5. No matter how well-meaning I know this idea to be, I seriously worry about a system where judges are “judged” by competitors. Even after some sort of criteria was established I wonder how input might come close to be fairly vetted, or, “judged” for fairness? For example, are those offering input (judgement) of the judge in a place to provide considered feedback? Do they have credentials, experience and maturity that add up to fair judgement, fair judgement of the judge? I’m no legal expert only an average citizen of a good democracy. I know judging the judiciary is a tricky and not all-that-common business, by citizens, especially. While citizens (our courts of law equivalent of competitors?) may rate judges in some informal sort of ad hoc way, citizens don’t generally judge our judges. It strikes me that superior courts judge the judgements, the performance, of a judge, with the Supreme Court having the last word. I’d hate to think a judge in a court room, one deciding my fate, may be there because he managed to offend the least number of the citizenry and be a wish-washy dope [recognizing that in some countries lower court judges are often elected by the general voting pop].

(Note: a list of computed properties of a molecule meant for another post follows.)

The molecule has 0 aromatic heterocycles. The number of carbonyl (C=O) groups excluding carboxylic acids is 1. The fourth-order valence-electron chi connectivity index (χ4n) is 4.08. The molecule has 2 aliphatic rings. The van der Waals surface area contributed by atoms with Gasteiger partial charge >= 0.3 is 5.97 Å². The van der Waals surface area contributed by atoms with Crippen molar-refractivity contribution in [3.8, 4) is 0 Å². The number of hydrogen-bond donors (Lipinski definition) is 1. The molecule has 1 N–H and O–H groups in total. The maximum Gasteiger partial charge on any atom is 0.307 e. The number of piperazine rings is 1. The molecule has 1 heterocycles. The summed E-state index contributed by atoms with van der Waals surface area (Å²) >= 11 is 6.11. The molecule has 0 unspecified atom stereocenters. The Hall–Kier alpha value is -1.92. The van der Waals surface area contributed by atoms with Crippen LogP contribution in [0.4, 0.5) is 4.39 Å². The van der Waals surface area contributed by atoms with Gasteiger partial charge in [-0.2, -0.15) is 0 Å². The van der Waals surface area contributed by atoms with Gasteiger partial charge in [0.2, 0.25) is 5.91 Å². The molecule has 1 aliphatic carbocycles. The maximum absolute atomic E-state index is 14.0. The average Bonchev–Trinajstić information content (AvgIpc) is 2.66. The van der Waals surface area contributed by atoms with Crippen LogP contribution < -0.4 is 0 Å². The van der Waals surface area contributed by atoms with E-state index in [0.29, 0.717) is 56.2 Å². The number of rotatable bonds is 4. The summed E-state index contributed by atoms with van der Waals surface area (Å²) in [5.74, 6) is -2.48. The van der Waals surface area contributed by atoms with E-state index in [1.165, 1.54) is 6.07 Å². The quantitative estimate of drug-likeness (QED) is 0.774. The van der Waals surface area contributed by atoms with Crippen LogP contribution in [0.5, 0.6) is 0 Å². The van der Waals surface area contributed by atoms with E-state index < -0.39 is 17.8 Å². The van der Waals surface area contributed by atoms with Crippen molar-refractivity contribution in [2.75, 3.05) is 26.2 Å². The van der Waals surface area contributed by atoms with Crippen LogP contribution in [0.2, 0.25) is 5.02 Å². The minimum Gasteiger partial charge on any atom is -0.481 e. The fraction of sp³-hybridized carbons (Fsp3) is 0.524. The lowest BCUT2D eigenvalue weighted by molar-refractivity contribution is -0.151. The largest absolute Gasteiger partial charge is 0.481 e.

Anyway, I’m not a fan (be very suspicious!). I am a bagpipe/band judge because I passed a gate of credentials followed by a series of examinations and tests. I abide by my association’s Code of Conduct. Like any judge, I can me censured at any time for sub-par results or behaviour. I suggest that your referenced case of the CPA’s rating of judges was related to an extraordinary time when governing organizations were not doing their job. That CPA assessment was a sort of glorious mutiny. Anyway, it seems to me just rules and strong, fair-minded leadership will address any issue that arises related to poor judges with poor judgement. I can think of some our best judges (in my own humble view) and , while they consistently deliver fair results, can imagine them low-down in an adjudicator’s popularity contest. That doesn’t seem fair.